“Faith” poster at work

Do you remember that “faith” poster at my work? I haven’t complained and it’s still up.


I was so annoyed I made another poster after considering all of your suggestions.


Beer and weed weren’t an option since many of the people we help at my organization are dealing with addiction. I thought the ice cream was cute!

I am so tempted to post this next to the original poster, but I chicken out every time! Will I get in trouble? Maybe people will just think it’s cute? Does it get the point across?


  1. John Morales says

    I think one would have to be rather dim to miss the point. 🙂

    (The smiley on the cone is genius! Of course it’s cute)

  2. antaresrichard says

    I like the ice cream, but were I still a believer, I would feel a greater sting at your leaving in the phrase “Amen!” I would either trade it out for “Certainly” or equivalent synonym, or drop it altogether. This is just my off-the-cuff reaction. Others will differ.

    More than likely though, I just wouldn’t have the pluck required to pull off the deed.


  3. Jazzlet says

    Well I think I’d have thought it was funny in my born again days, and I definitely think it’s funny now I’m unborn. But I’ve never gone for that sort of trite simplifying of complex situations, eg I hated the ‘Love is . . ‘ series, my brain is more comfortable all the convoluted messiness of reality so I don’t know that my reaction is at all typical.

  4. Jean says

    I think that those who are not fond of the poster will likely not have strong opinions about your poster one way or another but those who do like the faith poster may be offended by something making fun of what they consider important (either sincerely or through virtue signaling) regardless of how funny you or others may find your poster to be.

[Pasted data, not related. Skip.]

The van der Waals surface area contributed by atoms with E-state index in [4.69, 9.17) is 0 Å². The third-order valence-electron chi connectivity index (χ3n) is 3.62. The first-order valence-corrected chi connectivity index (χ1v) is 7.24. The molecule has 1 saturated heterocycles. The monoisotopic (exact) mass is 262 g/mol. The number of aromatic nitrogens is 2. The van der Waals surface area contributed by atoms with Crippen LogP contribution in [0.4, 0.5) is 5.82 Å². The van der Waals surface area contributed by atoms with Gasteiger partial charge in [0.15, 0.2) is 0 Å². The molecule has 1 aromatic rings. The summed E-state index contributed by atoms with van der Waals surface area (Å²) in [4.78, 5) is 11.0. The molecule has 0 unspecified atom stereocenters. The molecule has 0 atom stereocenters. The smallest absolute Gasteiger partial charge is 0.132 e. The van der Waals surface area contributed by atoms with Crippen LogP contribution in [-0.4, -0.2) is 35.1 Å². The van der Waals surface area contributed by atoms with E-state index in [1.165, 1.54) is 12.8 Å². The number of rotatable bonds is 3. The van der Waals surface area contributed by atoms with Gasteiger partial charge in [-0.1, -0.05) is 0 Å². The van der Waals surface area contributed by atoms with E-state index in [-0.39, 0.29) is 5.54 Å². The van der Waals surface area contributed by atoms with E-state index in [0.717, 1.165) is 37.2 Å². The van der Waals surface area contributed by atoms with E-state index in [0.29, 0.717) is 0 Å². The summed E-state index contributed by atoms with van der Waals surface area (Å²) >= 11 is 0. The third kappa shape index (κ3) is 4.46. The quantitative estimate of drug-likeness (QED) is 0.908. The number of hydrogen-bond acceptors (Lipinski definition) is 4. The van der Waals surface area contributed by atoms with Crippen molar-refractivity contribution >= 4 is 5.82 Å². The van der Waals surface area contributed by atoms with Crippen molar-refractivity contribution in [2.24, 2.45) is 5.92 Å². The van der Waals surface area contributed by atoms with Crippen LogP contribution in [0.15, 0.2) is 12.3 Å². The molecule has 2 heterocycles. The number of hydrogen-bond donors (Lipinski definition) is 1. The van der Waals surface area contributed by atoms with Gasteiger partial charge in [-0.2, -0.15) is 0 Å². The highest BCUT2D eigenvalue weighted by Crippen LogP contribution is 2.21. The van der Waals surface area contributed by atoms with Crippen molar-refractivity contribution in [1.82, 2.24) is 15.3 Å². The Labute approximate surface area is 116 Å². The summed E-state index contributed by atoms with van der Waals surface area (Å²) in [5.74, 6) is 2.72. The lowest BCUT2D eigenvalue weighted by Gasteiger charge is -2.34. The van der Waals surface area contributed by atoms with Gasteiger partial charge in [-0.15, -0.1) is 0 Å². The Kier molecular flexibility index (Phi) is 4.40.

Just me own biased opinion but I would not post it even though I find the original poster to be totally stupid and inappropriate for a work place.

  5. TGAP Dad says

    I’ve been working (post-college) for forty years, and not one office had religious posters. Several had those infuriating “motivational” posters, though. Is this something you could bring up with HR? It’s quite presumptuous of the bible thumpers to assume this is OK, welcome, or their right to stick it in the face of the godless heathens.

  6. Katydid says

    I think putting “Yum!” is perfect!

    I just looked it up: “amen” is “certainly” in Hebrew. Fun fact: hallelujah is also Hebrew, and the first part is “halal” (for “good” or “praiseworthy”–the Semitic word that also describes food that is safe for devout Muslims to eat) and -jah, meaning “lord”.

    Another fun fact: in my days on Prodigy and AOL chat boards, I ran across so, so many fundies who were sure “amen” and “hallelujah” were English. You know, because they were in the bible. And Middle East Jesus in roughly 35 A.D. spoke the 1600s Early Modern English that King James ordered for the KJV bible.

  7. Katydid says

    Great point that none of us live and work where you do. While my first instinct would be to rip down the religious poster, and my second to counter it with the brilliant ice cream poster, I don’t know your environment. Certain parts of the USA are beginning to look like a particularly violent theocracy (Oklahoma and the mandatory bible teaching in every class comes to mind). Since you live there, you’re the best judge over whether you should post that great answer to the religious poster.

  8. Jazzlet says

    I love John Morales suggestion of ‘Yum!’ instead of ‘Amen’. I also think Callinectes suggestion of putting your poster on a different wall is a good idea, it’s less directly confrontational.

  9. chigau (違う) says

    James 2:14-17 New International Version
    14 What good is it, my brothers and sisters, if someone claims to have faith but has no deeds? Can such faith save them? 15 Suppose a brother or a sister is without clothes and daily food. 16 If one of you says to them, “Go in peace; keep warm and well fed,” but does nothing about their physical needs, what good is it? 17 In the same way, faith by itself, if it is not accompanied by action, is dead.

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